Queens' has announced the strongest commitment to divestment of any Cambridge collegeLucas Chebib

Queens’ College has announced today it will divest the entirety of its £86.2 million endowment from fossil fuels industries – the strongest commitment so far from any Cambridge college to environmentally ethical investments.

The college’s investment committee consulted with ethical investments specialists Elston Consulting to consider how to respond to students’ growing calls, committing to carbon-free principles whilst preserving the college’s financial health.

Today’s decision marks a direct response to mounting pressure for Cambridge and its colleges to remove their investments from fossil fuels industries.

In creating a custom equity benchmark for the endowment’s equity allocation which includes companies that comply with Environmental Social and Governance Funds (ESGs), and excludes extractive and carbon-intensive industries, Queens’ will be able to measure its asset managers against a benchmark for ethical investment.

The decision comes just under a month after the University of Cambridge announced it would reject calls that it commit to divesting its £6.3bn endowment from fossil fuels. The University Council’s milestone decision followed the publication of a report by its divestment working group which placed shareholder engagement and consultations with industry leaders over full divestment, going against calls from staff alongside direct action by student activists that the University withdraw its investments from the fossil fuels industry.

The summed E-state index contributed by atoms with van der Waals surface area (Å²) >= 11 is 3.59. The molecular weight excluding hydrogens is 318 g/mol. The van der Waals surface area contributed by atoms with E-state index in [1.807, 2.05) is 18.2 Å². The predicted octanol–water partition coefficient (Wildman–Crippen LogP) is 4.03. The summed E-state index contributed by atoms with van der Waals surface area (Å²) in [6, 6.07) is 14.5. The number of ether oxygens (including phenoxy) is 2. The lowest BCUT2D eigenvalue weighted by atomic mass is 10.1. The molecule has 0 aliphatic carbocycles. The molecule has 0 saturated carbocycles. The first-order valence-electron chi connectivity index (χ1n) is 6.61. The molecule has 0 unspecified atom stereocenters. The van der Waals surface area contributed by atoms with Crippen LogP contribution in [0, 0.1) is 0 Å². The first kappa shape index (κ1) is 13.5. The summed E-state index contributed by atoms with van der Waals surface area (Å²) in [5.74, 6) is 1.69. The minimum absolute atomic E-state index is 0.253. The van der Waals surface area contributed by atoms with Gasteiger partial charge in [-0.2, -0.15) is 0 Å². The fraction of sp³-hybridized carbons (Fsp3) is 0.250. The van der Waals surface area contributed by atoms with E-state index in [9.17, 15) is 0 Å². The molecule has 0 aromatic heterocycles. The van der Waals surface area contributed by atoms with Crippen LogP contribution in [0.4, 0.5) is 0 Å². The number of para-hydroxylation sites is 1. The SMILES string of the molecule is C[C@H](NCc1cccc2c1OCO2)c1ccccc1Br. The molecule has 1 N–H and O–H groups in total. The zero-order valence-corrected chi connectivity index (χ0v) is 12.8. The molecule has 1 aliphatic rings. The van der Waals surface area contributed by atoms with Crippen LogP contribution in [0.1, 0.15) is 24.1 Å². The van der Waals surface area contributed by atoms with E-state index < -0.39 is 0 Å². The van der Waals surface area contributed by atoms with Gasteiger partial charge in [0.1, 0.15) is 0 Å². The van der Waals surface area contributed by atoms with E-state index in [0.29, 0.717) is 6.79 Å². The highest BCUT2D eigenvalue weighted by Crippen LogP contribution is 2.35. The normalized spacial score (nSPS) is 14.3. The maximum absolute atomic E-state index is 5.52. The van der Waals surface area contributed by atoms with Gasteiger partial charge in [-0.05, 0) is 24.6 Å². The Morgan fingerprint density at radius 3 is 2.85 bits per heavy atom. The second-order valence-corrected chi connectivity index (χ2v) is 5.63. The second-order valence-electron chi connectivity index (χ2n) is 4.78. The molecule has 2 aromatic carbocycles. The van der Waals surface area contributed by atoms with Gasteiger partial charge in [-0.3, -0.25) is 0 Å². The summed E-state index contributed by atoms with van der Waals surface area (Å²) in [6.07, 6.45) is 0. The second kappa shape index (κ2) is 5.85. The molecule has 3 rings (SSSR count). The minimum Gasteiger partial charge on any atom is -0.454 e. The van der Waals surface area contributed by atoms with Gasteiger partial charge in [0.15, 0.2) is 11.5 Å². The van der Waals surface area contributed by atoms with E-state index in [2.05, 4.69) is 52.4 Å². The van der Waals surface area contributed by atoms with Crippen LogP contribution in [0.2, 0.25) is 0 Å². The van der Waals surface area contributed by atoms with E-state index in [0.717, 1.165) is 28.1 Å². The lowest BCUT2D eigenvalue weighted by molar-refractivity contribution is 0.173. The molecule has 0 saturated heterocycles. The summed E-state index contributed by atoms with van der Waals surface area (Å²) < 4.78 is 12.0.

The college’s JCR voted earlier this year to support the movement for divestment.


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JCR president Hope Whitehead told Varsity: “We are very pleased that Queens’ has taken a leadership position”, adding, “we appreciate the work of our Senior Bursar in making this happen.”

Peterhouse announced in March it would remove all direct investments from fossil fuels companies, becoming the first Cambridge college to do so.

Several other colleges have been found to have significant investments in the fossil fuels industry, with Emmanuel allegedly having a £1.595m investment in the energy company Total and Selwyn having direct investments of £660,000 in Exxon and £830,000 in Shell.

A spokesperson for divestment campaigning group Cambridge Zero Carbon said: “Just last month the University was telling us that divestment was too complicated and impractical. Embarrassingly, this flimsy claim has now been disproved by one of its own colleges.”

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